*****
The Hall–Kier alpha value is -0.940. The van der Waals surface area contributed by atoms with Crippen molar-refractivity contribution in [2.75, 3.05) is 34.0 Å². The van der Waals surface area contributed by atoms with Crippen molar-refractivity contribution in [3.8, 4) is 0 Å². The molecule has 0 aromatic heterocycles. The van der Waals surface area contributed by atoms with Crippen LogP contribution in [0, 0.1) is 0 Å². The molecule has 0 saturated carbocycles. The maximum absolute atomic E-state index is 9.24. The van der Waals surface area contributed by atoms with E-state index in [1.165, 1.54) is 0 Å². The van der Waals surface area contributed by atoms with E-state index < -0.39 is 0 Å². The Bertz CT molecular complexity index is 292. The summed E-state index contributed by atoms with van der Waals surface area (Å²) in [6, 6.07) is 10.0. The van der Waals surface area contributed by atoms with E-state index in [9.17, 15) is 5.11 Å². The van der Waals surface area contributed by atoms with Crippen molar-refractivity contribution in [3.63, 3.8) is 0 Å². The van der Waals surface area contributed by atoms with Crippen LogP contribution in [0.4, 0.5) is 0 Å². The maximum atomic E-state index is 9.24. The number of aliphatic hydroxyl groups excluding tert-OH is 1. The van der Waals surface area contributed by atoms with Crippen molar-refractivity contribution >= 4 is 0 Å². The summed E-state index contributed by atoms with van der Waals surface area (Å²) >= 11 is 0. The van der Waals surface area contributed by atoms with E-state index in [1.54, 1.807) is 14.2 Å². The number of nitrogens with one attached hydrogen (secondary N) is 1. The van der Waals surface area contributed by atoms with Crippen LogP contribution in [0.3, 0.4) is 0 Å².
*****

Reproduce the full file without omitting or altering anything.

The Hall–Kier alpha value is -0.940. The van der Waals surface area contributed by atoms with Crippen molar-refractivity contribution in [2.75, 3.05) is 34.0 Å². The van der Waals surface area contributed by atoms with Crippen molar-refractivity contribution in [3.8, 4) is 0 Å². The molecule has 0 aromatic heterocycles. The van der Waals surface area contributed by atoms with Crippen LogP contribution in [0, 0.1) is 0 Å². The molecule has 0 saturated carbocycles. The maximum absolute atomic E-state index is 9.24. The van der Waals surface area contributed by atoms with E-state index in [1.165, 1.54) is 0 Å². The van der Waals surface area contributed by atoms with E-state index < -0.39 is 0 Å². The Bertz CT molecular complexity index is 292. The summed E-state index contributed by atoms with van der Waals surface area (Å²) in [6, 6.07) is 10.0. The van der Waals surface area contributed by atoms with E-state index in [9.17, 15) is 5.11 Å². The van der Waals surface area contributed by atoms with Crippen molar-refractivity contribution in [3.63, 3.8) is 0 Å². The van der Waals surface area contributed by atoms with Crippen LogP contribution in [0.4, 0.5) is 0 Å². The maximum atomic E-state index is 9.24. The number of aliphatic hydroxyl groups excluding tert-OH is 1. The van der Waals surface area contributed by atoms with Crippen molar-refractivity contribution >= 4 is 0 Å². The summed E-state index contributed by atoms with van der Waals surface area (Å²) >= 11 is 0. The van der Waals surface area contributed by atoms with E-state index in [1.54, 1.807) is 14.2 Å². The number of nitrogens with one attached hydrogen (secondary N) is 1. The van der Waals surface area contributed by atoms with Crippen LogP contribution in [0.3, 0.4) is 0 Å².